A bronze statue of Queen Elizabeth II sitting astride a horse marks the entrance to Ottawa's Rideau Hall, a nod to a head of state and equestrienne who continued to ride well into her tenth decade.
Canada was one of 15 sovereign states of which the Queen was monarch at the time of her death, and was the country she visited most outside the United Kingdom.
On many of her 22 trips here as Queen she stayed at Rideau Hall and the grounds bear testament to this, with trees which she dedicated, including a red maple planted during her first visit as monarch in 1957.
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Many of the plaques identifying these trees are now surrounded by flowers left by those who have come to pay their respects, while others signed a book of condolences. Here are some of their memories and tributes:
Braydon, from Ottawa, said: "Her death marks the end of a golden age, the age of our grandparents.
"In an ever-changing world where everything we know is sort of falling apart, she was always there.
"She was always the stability and the continuity.
"King Charles III faces a lot of difficulties going forward, there are going to be a lot of hard questions about whether he should keep the monarchy, especially here in Canada.
"But from what I've seen of him so far, I think the people are going to rally around him just like they did his mother."
June Duncanson-Campbell, from Nova Scotia, said: "I just love everything about the royals, we were always monarchists in our family.
"We used to put little United Kingdom flags all on the lawn on Queen Elizabeth's birthday.
"I never had a chance to meet her personally, sadly, but I saw her up pretty close when she visited Ottawa.
"I think to her Canada was a baby country and she could see the possibility for so many things here – she has helped Canada to grow."
Kim McLaughlin, from Ottawa, said: "Our prime minister Justin Trudeau knew the Queen as a young child, when his dad was prime minister and we've seen some pictures of them together that are really quite adorable.
"For him, and to her, to have that experience of the son of a former prime minister also holding that office must have made it a really special bond.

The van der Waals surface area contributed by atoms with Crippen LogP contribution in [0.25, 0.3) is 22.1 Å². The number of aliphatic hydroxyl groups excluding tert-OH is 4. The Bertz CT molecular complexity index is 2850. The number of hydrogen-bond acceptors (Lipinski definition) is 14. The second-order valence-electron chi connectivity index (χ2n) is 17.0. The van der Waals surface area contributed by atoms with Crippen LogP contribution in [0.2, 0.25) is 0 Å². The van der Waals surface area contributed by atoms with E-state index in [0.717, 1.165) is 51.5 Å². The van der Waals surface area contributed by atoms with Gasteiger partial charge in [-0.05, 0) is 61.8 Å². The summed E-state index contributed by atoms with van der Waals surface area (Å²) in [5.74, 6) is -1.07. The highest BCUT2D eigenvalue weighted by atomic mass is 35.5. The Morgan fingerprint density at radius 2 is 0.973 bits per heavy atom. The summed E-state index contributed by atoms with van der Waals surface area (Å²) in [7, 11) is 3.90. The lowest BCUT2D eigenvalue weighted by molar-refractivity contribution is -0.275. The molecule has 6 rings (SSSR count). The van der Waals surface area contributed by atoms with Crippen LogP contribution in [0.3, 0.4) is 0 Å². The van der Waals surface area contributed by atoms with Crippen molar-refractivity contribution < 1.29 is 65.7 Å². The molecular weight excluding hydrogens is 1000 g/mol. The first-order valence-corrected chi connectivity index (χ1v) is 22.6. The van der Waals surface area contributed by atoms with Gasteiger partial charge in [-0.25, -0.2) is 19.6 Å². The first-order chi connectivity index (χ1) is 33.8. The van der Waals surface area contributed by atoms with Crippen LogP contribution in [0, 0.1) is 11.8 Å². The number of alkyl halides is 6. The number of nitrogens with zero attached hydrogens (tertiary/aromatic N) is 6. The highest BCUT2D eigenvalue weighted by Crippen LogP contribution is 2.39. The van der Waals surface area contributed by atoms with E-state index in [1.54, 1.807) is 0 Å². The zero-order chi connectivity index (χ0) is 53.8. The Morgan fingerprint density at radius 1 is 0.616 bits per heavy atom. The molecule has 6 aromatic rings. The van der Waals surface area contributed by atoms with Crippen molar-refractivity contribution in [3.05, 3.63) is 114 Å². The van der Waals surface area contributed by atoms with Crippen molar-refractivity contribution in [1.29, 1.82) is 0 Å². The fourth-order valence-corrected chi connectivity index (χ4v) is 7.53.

"He felt like he really lost someone, like an extended family member. I think all of us feel that way. It's hard to imagine a world without her and I struggle with that myself."
Gyde Shepherd, from Ottawa, said: "My uncle was Governor General here in the in the 1950 and 60s and he had a close relationship with the Queen Liz and so I feel close to her through my uncle.
"We have lost somebody who would be the equivalent of losing Pope Francis. She was a grandmother, mother, lover and great woman. What greater woman can you think of at this present moment?"
Rosemary Shepherd, from Ottawa, added: "I admire tremendously the work of King Charles III on environmental issues.
"He has said he's not going to make any political comments any more. But I hope he works in the background on those issues.
"I think he'll be a good King.
"We can't compare him to Queen Elizabeth – that wouldn't be fair. But he's a good man, as his father was."
Ian Burleton, from Shropshire, said: "She was a grand lady and I think we're going to miss her.
"I'm hoping that the crown will keep moving on and on and on.
"I know we're having trouble with the world, but I think we just have to try to abide by the Queen's faith and her religion."
Milly Widdis, from Ottawa, said: "I always like to take a glance at the monarchy when they come visit Ottawa.
"I like them a lot and they are good people.
"This was one of her favourite countries.
"She had a very big connection with Canada and every time she came, she enjoyed it. When I heard she had died, I was very sad, I cried."